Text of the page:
Electrical Questions? Ask an Electrician Online.
Hello welcome to Just Answer/Pearl , my name is***** and I will try to answer your electrical question today!
I will take a closer look at the link you posted , but normal water heater elements run off of line voltage in your home , 240 volts and do not usually require a white neutral wire (the black wire and the red wire if measured with a voltage meter will read 120 volts to the white wire if it is connected to the neutral bar in your electrical panel. the white wire is the circuit grounded conductor, where bare copper / green wires are the safety/ earth grounding conductor. Black, reds , and whites carry the current in the circuit throughout your home.)
The first thing I will do is read your manual , but in the meantime make sure the nameplate/ sticker on your water heater says 120 or 240 volts, the black / white diagram you describe sounds like a 120 volt connection .
So this 1x water heater is a supplemental unit to your existing water heater like the manual describes ?
According to the diagram I saw the 1x will need 240 volts plus the white neutral, blacks and reds hooked together then each pair crimped with a tool and then the spade crimps are then tightened under the set screws for each line, where the neutral is similarly crimped with a pigtail to a neutral bar connection. One thing to check in your existing installation at your electrical panel, make sure the white wire in the romex that feeds the existing water heater, is connected to the neutral bar of your panel, whoever installed the old heater should have at least capped off the wire , to answer your original question.
according to the diagram I sent you I do not see where the reds get hooked together? it looks like black get hooked together, green ground gets hooked together and then the white is confusing. It shows white crimped to a red which as you said goes to the neutral bar. Although, it says power ln (L2) for the white wire coming in?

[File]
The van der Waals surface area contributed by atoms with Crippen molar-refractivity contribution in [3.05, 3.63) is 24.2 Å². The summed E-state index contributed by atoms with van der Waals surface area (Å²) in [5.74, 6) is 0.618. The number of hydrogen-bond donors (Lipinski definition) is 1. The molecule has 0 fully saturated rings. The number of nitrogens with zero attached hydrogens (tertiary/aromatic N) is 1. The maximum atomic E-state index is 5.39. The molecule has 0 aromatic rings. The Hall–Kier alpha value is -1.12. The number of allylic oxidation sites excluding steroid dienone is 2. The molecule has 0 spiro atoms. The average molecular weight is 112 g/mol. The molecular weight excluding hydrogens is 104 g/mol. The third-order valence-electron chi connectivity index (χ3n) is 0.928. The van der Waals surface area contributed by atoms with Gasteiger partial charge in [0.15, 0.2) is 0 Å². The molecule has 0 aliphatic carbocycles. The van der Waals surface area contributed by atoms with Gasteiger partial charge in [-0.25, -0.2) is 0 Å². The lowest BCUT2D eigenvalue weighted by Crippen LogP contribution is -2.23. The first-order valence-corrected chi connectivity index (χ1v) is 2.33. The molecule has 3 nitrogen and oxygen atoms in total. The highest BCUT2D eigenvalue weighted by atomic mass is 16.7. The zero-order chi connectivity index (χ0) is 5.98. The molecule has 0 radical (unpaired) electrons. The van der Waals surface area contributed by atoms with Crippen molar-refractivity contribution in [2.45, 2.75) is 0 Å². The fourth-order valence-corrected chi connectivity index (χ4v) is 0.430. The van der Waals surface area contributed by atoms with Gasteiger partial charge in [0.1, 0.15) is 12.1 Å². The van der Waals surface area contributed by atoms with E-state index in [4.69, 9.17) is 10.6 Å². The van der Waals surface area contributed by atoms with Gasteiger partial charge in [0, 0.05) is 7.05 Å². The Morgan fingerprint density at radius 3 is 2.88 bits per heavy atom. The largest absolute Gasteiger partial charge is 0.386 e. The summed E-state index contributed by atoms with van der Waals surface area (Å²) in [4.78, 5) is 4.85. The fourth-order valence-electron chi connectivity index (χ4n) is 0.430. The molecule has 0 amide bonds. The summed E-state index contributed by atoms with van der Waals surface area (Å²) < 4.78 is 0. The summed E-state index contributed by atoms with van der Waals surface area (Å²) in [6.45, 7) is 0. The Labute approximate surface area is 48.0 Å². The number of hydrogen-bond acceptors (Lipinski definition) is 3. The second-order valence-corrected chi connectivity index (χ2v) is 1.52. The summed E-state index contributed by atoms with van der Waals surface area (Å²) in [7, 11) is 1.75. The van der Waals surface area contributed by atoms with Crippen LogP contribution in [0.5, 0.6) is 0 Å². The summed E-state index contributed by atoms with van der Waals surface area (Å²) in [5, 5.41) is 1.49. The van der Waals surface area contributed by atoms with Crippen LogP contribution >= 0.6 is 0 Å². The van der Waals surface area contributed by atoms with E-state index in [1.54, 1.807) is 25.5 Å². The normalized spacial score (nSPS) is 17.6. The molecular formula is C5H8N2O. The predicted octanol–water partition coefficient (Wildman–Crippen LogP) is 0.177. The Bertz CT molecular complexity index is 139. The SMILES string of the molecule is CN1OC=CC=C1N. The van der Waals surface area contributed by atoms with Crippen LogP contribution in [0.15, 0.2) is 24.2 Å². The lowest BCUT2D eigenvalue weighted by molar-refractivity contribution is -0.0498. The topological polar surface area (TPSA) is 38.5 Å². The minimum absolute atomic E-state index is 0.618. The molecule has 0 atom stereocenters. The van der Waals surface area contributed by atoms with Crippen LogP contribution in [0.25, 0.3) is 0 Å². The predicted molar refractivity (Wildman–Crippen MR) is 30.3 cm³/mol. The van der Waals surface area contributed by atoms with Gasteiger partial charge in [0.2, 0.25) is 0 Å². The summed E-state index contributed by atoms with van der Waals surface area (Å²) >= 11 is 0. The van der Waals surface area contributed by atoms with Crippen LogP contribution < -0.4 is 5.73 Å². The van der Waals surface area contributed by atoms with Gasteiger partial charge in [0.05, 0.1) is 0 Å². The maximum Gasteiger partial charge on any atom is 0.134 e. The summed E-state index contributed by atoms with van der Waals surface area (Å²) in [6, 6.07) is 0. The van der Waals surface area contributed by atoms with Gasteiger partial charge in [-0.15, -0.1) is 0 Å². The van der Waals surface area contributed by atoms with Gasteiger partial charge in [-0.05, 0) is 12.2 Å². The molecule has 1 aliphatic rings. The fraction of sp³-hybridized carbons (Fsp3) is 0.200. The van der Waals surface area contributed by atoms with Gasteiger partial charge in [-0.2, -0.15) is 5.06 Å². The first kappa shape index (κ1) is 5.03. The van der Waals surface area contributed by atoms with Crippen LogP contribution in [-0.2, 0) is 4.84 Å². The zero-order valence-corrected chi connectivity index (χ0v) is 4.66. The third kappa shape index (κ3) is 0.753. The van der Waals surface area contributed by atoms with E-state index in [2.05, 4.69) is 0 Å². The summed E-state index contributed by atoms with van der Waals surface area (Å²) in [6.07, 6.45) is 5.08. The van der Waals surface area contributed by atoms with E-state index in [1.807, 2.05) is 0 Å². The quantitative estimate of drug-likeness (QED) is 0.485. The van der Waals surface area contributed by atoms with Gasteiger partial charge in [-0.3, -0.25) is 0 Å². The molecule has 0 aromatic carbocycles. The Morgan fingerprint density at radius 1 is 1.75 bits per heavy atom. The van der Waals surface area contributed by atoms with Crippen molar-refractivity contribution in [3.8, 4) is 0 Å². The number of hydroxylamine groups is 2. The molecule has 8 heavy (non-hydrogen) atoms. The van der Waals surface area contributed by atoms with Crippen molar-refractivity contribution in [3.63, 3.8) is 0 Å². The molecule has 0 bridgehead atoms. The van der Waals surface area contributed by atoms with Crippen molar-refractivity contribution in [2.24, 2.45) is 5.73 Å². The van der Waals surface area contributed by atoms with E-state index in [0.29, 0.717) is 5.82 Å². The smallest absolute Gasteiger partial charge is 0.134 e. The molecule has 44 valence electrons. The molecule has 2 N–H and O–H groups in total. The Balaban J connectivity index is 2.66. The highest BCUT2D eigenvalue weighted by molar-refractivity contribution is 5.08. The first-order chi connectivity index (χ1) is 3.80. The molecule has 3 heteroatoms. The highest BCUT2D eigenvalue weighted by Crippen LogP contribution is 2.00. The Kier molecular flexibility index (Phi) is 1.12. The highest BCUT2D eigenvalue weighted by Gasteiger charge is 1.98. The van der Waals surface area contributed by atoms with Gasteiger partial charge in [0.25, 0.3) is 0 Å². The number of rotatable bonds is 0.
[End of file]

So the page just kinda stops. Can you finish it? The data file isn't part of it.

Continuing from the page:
Can you help me understand this diagram?
Thank you very much for the color picture that very much changes things.
The middle connection / green wires are the grounding wires I referred to earlier, in most homes with romex cables they are the bare copper that will be needed to connect to the middle terminal.
As you are aware the real issue with the installation is the operating voltage of the 1x, can you find a sticker or tag on the new unit which states it's operating voltage. I will look at the manual again but it's always best to see what the actual 1x / unit requires voltage wise. L2 can be a neutral which means this is a 120 volt unit, but I believe it's probably 240V like most water heaters and the red wire will be L2, that's why knowing the voltage of the unit is so important to determine which wire goes to the L2 connection.
Okay , I'm beginning to understand this unit now, it has a split phase operation and an input rating of 110-250 volts , that would mean L2 is the red wire NOT the white wire in the 10-3 romex, it can be capped off and not used in this installation. I determined this by the specs at the back of the online manual.
This is literally a daisy chain operation, whichever leads are connected to the existing water heater will make a parallel stop in your new unit then continue on to the old unit, L1's are blacks, L2's are reds , and the ground goes to the middle terminal under the lug screws. L2 going to you old heater is being controlled/switched by the 1x , basically It will monitor your old heater and only use it if it needs it/ the demand of your home needs the full size heater. Literally does what it says: maximizing your hot water needs without using unneeded electricity.
Let me know if you have any further questions, this thread will remain open for some time. Thank you for using Just Answer/Pearl, please do not forget to rate me , and have a wonderful day !